When Oliver Spanier of Battenfeld-Spanier married Carolin Gillot of Kühling-Gillot in 2006, it brought together two of Rheinhessen’s leading estates, and created its most glamorous couple. The wines are marketed separately, but he is the winemaker for both.
Kühling-Gillot’s prime holdings are on the ‘Roter Hang’ (red slope), an iron-rich strip between Nierstein and Nackenheim along the Rhine, which include the vineyards of Hipping, Pettenthal, Ölberg, Rothenberg, and Orbel. There are further vineyards in Oppenheim and Bodenheim.
Battenfeld-Spanier lies in the southern-most part of Rheinhessen, and the vines are grown on limestone, which gives them a lifted, citrus character. The estate converted entirely to organic viticulture in 1992, and biodynamic in 1995. Both of them are now farmed biodynamically. If Prüm made wines in Rheinhessen, this is what they would be like: beautifully pure, restrained, and with the promise of a long life.
In late 2019 Battenfeld-Spanier was given the coveted 5 grape cluster award by the Gault-Millau guide, while Kühling-Gillot was promoted to 4 grape clusters. They are now amongst the most highly regarded producers in Germany, a fantastic achievement.
One year the Spaniers were visited by a group of winemakers from Israel. Oliver explained his concerns about the increasingly dry summers and how his vines were struggling to cope. The Israelis asked him what the average annual rainfall was, and when he told them 400-500mm, they burst out laughing: ‘We get less than 200mm per year – how do you think we manage?’ The solution was a layer of straw and compost in the vineyards, which prevents water evaporation, and releases moisture slowly into the soil after rain. It also mitigates soil erosion and compaction by machines. Since then, the estate has spread straw and compost every spring on the ‘Roter Hang’, a method now adopted by many of its neighbours.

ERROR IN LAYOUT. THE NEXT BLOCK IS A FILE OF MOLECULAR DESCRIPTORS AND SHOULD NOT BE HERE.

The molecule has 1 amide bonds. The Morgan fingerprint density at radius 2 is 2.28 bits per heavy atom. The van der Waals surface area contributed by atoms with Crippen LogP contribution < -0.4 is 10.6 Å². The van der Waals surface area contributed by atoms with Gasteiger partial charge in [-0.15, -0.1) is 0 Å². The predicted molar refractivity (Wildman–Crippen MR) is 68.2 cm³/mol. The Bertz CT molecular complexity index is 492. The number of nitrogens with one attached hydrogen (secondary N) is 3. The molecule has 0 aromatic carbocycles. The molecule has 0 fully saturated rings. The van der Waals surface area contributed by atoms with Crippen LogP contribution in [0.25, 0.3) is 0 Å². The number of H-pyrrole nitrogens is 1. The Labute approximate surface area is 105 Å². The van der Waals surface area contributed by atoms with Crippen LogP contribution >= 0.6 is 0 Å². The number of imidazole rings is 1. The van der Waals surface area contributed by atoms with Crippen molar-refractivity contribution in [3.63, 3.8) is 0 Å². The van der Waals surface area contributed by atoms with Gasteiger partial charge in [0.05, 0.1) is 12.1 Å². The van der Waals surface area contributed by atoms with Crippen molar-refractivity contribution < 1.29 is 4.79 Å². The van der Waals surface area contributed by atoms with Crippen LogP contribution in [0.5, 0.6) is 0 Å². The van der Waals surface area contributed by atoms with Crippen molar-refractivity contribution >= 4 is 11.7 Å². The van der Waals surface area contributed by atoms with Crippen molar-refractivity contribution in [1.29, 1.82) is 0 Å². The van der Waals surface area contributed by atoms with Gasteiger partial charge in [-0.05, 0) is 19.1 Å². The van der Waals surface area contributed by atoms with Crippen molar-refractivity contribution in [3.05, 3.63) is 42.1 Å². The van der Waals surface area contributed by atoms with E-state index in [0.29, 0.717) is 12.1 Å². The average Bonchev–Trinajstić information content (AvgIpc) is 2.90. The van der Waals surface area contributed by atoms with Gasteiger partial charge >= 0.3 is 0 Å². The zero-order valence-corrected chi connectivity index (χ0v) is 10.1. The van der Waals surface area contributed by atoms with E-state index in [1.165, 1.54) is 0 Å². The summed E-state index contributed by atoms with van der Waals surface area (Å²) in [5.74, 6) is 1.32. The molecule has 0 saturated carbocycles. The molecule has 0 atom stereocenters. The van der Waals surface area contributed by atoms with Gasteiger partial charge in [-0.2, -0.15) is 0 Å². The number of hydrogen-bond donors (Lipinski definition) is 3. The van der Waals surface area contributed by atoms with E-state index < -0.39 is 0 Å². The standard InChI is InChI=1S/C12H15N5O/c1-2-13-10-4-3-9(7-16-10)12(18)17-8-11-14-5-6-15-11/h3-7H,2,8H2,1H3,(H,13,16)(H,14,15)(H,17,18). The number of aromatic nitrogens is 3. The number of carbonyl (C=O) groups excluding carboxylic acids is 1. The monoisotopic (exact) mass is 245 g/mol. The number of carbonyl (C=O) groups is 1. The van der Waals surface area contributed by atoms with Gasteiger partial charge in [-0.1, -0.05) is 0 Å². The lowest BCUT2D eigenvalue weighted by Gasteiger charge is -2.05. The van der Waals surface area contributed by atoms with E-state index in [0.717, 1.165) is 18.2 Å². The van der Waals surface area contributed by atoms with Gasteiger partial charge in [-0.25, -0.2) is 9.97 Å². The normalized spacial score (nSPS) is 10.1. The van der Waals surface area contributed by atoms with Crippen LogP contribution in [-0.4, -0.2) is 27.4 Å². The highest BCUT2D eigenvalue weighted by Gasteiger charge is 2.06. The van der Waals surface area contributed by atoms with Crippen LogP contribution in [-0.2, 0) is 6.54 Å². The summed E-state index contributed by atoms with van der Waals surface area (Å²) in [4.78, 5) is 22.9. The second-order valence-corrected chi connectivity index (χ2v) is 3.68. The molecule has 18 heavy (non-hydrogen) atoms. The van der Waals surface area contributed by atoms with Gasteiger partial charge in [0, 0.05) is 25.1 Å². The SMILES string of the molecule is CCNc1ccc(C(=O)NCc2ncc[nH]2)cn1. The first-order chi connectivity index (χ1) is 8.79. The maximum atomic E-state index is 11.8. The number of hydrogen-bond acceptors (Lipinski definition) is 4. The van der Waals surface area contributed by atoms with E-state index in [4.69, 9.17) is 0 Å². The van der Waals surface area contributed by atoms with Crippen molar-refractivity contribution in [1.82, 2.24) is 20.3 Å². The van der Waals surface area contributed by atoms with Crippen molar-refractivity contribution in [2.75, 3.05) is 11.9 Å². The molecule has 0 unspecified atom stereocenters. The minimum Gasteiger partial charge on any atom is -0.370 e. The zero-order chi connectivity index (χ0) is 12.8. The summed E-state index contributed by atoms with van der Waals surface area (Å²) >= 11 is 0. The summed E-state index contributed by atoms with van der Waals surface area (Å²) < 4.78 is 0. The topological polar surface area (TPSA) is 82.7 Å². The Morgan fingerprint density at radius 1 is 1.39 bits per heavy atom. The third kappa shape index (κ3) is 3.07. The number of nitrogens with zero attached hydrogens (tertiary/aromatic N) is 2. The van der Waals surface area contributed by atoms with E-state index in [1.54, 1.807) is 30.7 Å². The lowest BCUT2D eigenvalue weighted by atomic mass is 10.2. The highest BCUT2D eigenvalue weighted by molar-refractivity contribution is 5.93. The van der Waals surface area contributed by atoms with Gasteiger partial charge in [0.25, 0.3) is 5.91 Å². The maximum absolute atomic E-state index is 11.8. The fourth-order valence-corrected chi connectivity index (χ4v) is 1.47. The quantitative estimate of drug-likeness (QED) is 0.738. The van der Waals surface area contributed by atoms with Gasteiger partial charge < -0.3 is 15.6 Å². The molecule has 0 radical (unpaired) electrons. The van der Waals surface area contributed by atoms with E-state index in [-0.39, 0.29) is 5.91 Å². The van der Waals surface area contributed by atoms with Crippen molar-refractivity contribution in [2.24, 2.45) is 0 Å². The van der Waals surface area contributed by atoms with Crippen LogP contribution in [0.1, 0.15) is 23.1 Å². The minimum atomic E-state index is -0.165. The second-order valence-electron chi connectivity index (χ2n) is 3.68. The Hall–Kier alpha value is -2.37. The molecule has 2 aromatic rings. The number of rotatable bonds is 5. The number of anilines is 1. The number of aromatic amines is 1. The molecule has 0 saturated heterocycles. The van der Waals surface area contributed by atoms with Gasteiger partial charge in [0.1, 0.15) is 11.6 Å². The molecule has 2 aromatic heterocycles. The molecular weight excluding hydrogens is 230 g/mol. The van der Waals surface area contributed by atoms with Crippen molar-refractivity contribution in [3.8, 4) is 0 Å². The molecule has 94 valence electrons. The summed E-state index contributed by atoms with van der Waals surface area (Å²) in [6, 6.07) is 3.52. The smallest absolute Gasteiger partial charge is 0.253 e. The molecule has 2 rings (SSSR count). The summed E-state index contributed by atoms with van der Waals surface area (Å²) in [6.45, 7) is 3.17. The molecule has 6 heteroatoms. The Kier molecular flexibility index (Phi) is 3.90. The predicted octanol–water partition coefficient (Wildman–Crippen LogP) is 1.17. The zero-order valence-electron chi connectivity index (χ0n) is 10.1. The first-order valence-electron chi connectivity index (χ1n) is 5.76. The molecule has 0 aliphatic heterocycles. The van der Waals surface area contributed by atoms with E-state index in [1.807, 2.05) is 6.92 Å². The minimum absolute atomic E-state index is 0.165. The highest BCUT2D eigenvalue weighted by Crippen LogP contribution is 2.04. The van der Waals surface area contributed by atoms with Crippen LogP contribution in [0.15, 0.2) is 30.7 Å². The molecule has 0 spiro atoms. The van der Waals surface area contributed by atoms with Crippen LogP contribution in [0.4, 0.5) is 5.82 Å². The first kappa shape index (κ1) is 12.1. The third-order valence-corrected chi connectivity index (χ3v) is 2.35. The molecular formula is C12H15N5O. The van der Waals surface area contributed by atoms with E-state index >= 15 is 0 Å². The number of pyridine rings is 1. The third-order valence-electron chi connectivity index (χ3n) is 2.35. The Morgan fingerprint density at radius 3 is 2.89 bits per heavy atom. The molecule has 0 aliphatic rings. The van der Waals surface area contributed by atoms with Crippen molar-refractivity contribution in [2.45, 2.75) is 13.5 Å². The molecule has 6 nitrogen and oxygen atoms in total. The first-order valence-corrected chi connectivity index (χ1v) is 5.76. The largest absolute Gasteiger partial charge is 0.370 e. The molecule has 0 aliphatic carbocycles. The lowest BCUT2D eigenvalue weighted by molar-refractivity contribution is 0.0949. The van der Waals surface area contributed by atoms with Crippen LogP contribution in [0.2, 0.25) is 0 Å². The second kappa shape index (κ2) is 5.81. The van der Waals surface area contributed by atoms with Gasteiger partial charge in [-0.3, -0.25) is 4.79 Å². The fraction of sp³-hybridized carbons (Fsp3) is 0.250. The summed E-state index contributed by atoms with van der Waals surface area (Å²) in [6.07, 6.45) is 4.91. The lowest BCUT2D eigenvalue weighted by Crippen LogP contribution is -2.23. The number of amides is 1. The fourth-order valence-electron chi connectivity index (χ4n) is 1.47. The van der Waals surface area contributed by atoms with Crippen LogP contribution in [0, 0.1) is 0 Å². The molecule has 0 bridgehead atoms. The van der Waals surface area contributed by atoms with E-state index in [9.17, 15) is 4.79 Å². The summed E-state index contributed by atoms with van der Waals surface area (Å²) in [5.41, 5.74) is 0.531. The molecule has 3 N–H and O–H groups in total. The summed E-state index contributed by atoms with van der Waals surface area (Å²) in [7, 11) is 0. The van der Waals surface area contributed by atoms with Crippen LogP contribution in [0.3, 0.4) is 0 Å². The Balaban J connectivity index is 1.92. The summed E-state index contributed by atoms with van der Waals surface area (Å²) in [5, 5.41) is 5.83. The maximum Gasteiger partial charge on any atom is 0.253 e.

There were thus few drought problems in 2020. Careful viticultural techniques – a low canopy and above all low yields – ensured that the grapes ripened early, and the entire harvest was picked before the October rains. The Spaniers leaf- pluck immediately after flowering, exposing the grapes to the sun early on, and allowing them to build up thick skins. This means they can withstand the intense summer heat much better, and there was no damage from sunburn. Conversely, care must be taken not to macerate the grapes too long so as to avoid extracting woody tannins.
Oliver Spanier was delighted with the quality, likening it to the excellent 2002 vintage. The wines are brisk, ripe, and quite charming.
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